Trump Whacks the Middle Class & US GDP 1st Qtr 2019 Analysis


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In 2016, Trump promised tax cuts for the middle class. Now it’s clear Trump’s 2018 tax cut is making the middle class pay for corporations, businesses, investors and the wealthiest 1% households historic tax cuts totaling no less than $4.5 trillion over the next decade. 

A massive redistribution of income favoring the capitalist class—at the expense of everyone else—is underway. Only with “tax day” did the dimensions become apparent. 

Polls show 80 percent of the 170 million taxpayers in the U.S. are saying they’re paying much more this year. 

And 17 percent indicate they used to get refunds in the past but are now writing the IRS checks for thousands more this year. That’s 17 percent of 170 million, or almost 30 million households no longer getting refunds. And 136 million saying they’re paying more. So that’s a middle class tax cut?

$4.5 Trillion to Capital Incomes

Conversely, capital incomes are getting a tax cut of no less than $4.5 trillion under the Trump 2018 tax cut. Their big payday is due largely to:

cuts in corporate tax rates, 

the new 20 percent off the top business pass through deduction, 

the elimination of the Alternative Minimum Tax (AMT) for corporations and reduction of the AMT for individuals, 

the halving of the Estate Tax, favorable changes in personal income tax brackets, levels and rates, 

more credits for private school tuition and child care costs, 

no upper limits on itemized deductions, and many other measures.

But the biggest tax break of all, more than $2 trillion over the next decade, goes to U.S. multinational corporations: the foreign profits tax and all territorial offshore taxation for U.S. multinational corporations are now eliminated altogether. And if they repatriate their $4 trillion in profits held offshore they can bring it back at a 10 percent one-time corporate tax rate instead of the prior 35 percent. The big beneficiaries of the $2 trillion tax cut for multinationals are the tech, banking, oil and energy, big pharmaceutical, and telecom companies. (See my blog, jackrasmus.com, postings during early 2018 where I previously documented these details of how much capital incomes will gain from the Trump tax cut.)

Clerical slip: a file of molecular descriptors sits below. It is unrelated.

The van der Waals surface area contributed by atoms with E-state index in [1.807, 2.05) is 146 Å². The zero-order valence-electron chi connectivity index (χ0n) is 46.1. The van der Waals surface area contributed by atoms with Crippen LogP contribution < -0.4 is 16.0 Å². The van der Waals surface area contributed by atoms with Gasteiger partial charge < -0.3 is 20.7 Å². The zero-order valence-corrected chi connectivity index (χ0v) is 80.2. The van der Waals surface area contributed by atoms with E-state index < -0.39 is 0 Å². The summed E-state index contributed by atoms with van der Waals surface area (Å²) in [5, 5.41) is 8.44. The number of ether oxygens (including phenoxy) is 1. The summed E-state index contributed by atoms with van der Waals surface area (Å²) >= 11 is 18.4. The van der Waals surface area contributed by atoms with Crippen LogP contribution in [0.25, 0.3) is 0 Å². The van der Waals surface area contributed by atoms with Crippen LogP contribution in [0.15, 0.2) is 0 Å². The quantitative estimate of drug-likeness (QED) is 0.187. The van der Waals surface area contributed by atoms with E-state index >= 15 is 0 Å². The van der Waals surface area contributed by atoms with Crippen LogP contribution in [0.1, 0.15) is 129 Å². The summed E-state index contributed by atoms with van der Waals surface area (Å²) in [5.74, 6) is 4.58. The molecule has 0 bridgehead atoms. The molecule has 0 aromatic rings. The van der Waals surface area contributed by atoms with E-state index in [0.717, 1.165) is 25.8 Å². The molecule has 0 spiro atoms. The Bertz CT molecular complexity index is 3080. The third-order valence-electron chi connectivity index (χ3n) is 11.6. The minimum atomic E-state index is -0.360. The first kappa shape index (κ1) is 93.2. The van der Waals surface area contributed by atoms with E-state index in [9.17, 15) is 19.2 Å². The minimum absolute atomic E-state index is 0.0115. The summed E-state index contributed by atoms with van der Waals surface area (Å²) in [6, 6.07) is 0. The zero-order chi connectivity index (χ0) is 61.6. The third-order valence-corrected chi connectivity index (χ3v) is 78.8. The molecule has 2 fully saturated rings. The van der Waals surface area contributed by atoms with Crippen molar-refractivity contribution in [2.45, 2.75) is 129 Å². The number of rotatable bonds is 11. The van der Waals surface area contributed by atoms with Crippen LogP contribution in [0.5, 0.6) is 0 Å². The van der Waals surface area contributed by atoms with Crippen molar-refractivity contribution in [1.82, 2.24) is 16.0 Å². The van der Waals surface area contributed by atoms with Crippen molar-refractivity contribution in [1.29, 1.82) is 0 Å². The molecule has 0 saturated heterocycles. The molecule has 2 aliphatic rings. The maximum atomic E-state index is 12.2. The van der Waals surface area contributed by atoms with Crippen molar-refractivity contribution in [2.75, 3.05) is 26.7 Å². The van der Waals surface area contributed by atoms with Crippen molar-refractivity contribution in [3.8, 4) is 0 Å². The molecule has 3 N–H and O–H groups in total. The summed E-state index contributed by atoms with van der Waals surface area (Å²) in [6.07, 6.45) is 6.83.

The Ideological Cover-Up of 2018

The corporate press and media throughout 2018 refused to accurately report the $4.5 trillion historic income transfer. Instead, they fed the public the phony calculation that the cost of the Trump 2018 tax cut was “only” $1.5 trillion over the coming decade. That calculation was made based on ignoring the $4.5 trillion in reporting, and the $1.5 trillion tax hike on the middle class, and estimating that the tax cuts would generate 3-4 percent economic growth annually for the next decade every year. And thus there would be no recession for another decade. The $4.5 trillion in this manner got reduced to the official, press reported $1.5 trillion. ($4.5 trillion for business and investors minus $1.5 trillion tax hike on middle class minus the phony growth assumption of $1.5 trillion more tax revenue = the phony $1.5 trillion hit to the U.S. budget deficit and claim the Trump tax cut was only $1.5 trillion.)